A Relatively Easy Method To Memorize The Intervals Of The Modes

I've come across a relatively easy and systematic method of memorizing the modes.

A Relatively Easy Method To Memorize The Intervals Of The Modes
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Hi guys I've been hearing from friends, beginners etc that they are facing a great difficulty in memorizing the interval structure of the modes. Recently I've come across a relatively easy and systematic method of memorizing the Modes from one of my friends. So thought about sharing with you fellas out there. This is my first post so I am trying my best to keep it simple and short. Firstly I am listing the modes in order of appearance, with the interval structure of each of them:
1. Ionian -     1 2  3  4  5  6  7  8

2. Dorian -     1 2  b3 4  5  6  b7 8

3. Phrygian -   1 b2 b3 4  5  b6 b7 8

4. Lydian -     1 2  3  #4 5  6  7  8

5. Mixolydian - 1 2  3  4  5  6  b7 8

6. Aeolian -    1 2  b3 4  5  b6 b7 8

7. Locrian -    1 b2 b3 4  b5 b6 b7 8
Now lets arrange the modes so that we can memorize them in a relatively systematic way:
1) Lydian:     1 2  3  #4 5  6  7  8 (ONLY MODE WITH A SHARP NOTE i.e #4)

2) Ionian:     1 2  3  4  5  6  7  8 (NO FLATS AND SHARPS               )

3) Mixolydian: 1 2  3  4  5  6  b7 8 (                            b7    )

4) Dorian:     1 2  b3 4  5  6  b7 8 (    b3,                     b7    )

5) Aeolian:    1 2  b3 4  5  b6 b7 8 (    b3,                 b6, b7    )

6) Phrygian:   1 b2 b3 4  5  b6 b7 8 (b2, b3,                 b6, b7    )

7) Locrian:    1 b2 b3 4  b5 b6 b7 8 (b2, b3,             b5, b6, b7    )
Thus if arranged in this order, each successive mode has only one interval which is different than the mode before it. NOW the trick: 1) Lydian is the only note with a # note 2) Ionian has no sharp or flat note 3) firstly memorize "L I M D A P L" (The initials of each mode in this sequence) 4) among all the modes (starting from Mixolydian) in 1 and 4 there is no flat notes. 5) now memorize the sequence:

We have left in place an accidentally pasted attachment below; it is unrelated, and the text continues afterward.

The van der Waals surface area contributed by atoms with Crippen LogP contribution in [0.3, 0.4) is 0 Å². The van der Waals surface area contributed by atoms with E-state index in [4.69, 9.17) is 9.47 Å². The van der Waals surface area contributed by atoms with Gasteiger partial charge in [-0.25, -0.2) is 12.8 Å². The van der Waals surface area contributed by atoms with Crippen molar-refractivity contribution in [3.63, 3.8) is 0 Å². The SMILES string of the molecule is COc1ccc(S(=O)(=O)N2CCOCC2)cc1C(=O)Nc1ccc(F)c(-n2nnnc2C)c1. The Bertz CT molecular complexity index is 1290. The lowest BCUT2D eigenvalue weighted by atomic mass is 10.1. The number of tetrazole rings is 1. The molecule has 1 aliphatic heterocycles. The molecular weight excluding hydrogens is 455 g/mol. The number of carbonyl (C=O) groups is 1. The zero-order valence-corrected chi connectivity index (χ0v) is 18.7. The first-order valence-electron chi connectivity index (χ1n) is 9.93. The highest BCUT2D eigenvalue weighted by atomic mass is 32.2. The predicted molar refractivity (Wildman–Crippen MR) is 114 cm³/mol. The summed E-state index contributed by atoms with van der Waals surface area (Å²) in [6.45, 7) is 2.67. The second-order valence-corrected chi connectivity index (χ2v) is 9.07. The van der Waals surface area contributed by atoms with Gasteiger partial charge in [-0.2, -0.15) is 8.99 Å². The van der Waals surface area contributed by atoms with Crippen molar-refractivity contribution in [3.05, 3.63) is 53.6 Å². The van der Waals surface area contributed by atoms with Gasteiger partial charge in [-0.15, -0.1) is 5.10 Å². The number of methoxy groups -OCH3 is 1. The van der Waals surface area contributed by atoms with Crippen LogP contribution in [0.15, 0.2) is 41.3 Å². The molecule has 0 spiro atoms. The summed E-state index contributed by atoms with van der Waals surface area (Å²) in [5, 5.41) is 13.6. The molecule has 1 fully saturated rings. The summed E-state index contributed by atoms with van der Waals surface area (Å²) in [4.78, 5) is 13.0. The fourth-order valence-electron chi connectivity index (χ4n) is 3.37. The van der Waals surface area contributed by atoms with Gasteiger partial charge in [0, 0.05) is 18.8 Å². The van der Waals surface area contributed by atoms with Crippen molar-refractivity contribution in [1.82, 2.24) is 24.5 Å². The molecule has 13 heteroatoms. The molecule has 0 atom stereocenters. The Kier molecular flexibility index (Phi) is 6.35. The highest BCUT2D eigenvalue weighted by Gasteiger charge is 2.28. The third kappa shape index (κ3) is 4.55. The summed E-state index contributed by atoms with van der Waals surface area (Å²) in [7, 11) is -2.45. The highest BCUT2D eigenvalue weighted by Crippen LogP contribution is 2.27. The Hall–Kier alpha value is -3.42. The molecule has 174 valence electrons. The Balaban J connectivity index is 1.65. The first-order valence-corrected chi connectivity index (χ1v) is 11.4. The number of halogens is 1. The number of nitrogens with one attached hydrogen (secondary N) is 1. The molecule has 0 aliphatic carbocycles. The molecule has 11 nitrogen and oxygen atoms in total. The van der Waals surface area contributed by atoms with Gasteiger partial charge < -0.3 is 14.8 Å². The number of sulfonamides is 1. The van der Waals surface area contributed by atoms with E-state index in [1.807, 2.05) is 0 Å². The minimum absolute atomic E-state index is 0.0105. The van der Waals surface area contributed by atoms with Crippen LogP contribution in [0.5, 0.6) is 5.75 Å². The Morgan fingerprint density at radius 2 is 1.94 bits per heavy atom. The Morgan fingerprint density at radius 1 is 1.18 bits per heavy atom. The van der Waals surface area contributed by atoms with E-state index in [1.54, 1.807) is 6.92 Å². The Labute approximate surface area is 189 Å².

L: #4              
I:                 
M:               b7
D:    b3,        b7
A:    b3,     b6,b7
P: b2,b3,     b6,b7
L: b2,b3,  b5,b6,b7
6) This is just a guide which worked for me, hope this will work for you too. Please do forgive for any wrong English or you find any place to be a bit confusing keeping in mind that this is my first post. But please do comment if you find any. It'll help me to improve my future posts.

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    satansnachos
    you are correct Aeolian A B C D E F G A W H W W H W W Locryan B C D E F G A B H W W H W W W Ionian C D E F G A B C W W H W W W H Dorian D E F G A B C D W H W W W H W Phrygian E F G A B C D E H W W W H W W Lydian F G A B C D E F W W W H W W H Mixolydian G A B C D E F G W W H W W H W W= whole step (2 frets) H= half step (1 fret) so for example, the "equation" (call it whatever you want) for an Ionian scale is play the first note then play the note a a whole step up, then play the next note a whole step up, then a half step up, ect... untill you finish the pattern (in this case WWHWWWH) and you will end up on the origional note hope this made sense Now the real question is... does anybody know why we even HAVE modes?
    jonnypapstein
    Modes are a way to express a certain scale, ie major scale, harmonic minor scale etc.. in different ways, a new context, for example a 1-4-5 progression in c major or c ionian would be c-f-g right? so now write a 1-4-5 in aeolian(the relative minor) and it would become am-dm-em. anyway thats one reason we have modes
    smartguyreviews
    Yes. But why even bother mentioning locrian? No one really uses locrian.
    jonnypapstein
    you mention it because its there and otherwise there would be a hole in the logic of music theory. and a lot of people use locrean mostly modern jazz but locrean is quite important! and full of beautiful tension!
    smartguyreviews